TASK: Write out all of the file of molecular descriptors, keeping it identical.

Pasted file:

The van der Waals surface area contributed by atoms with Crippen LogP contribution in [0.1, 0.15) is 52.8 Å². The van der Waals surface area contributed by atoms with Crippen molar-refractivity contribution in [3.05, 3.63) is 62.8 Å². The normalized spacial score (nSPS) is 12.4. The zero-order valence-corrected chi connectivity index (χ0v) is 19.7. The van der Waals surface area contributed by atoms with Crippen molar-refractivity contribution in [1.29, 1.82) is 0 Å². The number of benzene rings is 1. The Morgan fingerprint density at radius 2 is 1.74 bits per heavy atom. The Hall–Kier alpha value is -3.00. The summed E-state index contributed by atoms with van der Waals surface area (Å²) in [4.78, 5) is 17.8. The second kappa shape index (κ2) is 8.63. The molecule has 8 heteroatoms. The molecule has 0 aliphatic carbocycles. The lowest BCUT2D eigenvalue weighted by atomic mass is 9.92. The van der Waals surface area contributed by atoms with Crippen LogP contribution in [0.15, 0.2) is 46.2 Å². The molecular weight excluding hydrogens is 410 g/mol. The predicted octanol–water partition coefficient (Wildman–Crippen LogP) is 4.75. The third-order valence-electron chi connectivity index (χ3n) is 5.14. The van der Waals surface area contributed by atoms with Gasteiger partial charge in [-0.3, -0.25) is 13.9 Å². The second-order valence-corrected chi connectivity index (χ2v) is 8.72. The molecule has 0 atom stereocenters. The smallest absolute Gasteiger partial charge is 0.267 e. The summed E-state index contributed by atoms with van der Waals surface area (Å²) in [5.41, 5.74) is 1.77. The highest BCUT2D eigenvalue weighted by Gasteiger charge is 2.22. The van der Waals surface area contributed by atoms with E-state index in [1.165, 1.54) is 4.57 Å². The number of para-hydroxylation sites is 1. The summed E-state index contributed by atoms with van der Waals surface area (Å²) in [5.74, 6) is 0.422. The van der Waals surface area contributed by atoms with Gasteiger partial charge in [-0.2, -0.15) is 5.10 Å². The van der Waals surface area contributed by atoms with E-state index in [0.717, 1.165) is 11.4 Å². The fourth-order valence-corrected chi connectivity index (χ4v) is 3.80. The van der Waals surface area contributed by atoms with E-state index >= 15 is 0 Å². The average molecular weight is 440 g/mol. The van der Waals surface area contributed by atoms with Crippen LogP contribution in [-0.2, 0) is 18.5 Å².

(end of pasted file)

The van der Waals surface area contributed by atoms with Crippen LogP contribution in [0.1, 0.15) is 52.8 Å². The van der Waals surface area contributed by atoms with Crippen molar-refractivity contribution in [3.05, 3.63) is 62.8 Å². The normalized spacial score (nSPS) is 12.4. The zero-order valence-corrected chi connectivity index (χ0v) is 19.7. The van der Waals surface area contributed by atoms with Crippen molar-refractivity contribution in [1.29, 1.82) is 0 Å². The number of benzene rings is 1. The Morgan fingerprint density at radius 2 is 1.74 bits per heavy atom. The Hall–Kier alpha value is -3.00. The summed E-state index contributed by atoms with van der Waals surface area (Å²) in [4.78, 5) is 17.8. The second kappa shape index (κ2) is 8.63. The molecule has 8 heteroatoms. The molecule has 0 aliphatic carbocycles. The lowest BCUT2D eigenvalue weighted by atomic mass is 9.92. The van der Waals surface area contributed by atoms with Crippen LogP contribution in [0.15, 0.2) is 46.2 Å². The molecular weight excluding hydrogens is 410 g/mol. The predicted octanol–water partition coefficient (Wildman–Crippen LogP) is 4.75. The third-order valence-electron chi connectivity index (χ3n) is 5.14. The van der Waals surface area contributed by atoms with Gasteiger partial charge in [-0.3, -0.25) is 13.9 Å². The second-order valence-corrected chi connectivity index (χ2v) is 8.72. The molecule has 0 atom stereocenters. The smallest absolute Gasteiger partial charge is 0.267 e. The summed E-state index contributed by atoms with van der Waals surface area (Å²) in [5.41, 5.74) is 1.77. The highest BCUT2D eigenvalue weighted by Gasteiger charge is 2.22. The van der Waals surface area contributed by atoms with E-state index in [1.165, 1.54) is 4.57 Å². The number of para-hydroxylation sites is 1. The summed E-state index contributed by atoms with van der Waals surface area (Å²) in [5.74, 6) is 0.422. The van der Waals surface area contributed by atoms with Gasteiger partial charge in [-0.2, -0.15) is 5.10 Å². The van der Waals surface area contributed by atoms with E-state index in [0.717, 1.165) is 11.4 Å². The fourth-order valence-corrected chi connectivity index (χ4v) is 3.80. The van der Waals surface area contributed by atoms with E-state index >= 15 is 0 Å². The average molecular weight is 440 g/mol. The van der Waals surface area contributed by atoms with Crippen LogP contribution in [-0.2, 0) is 18.5 Å².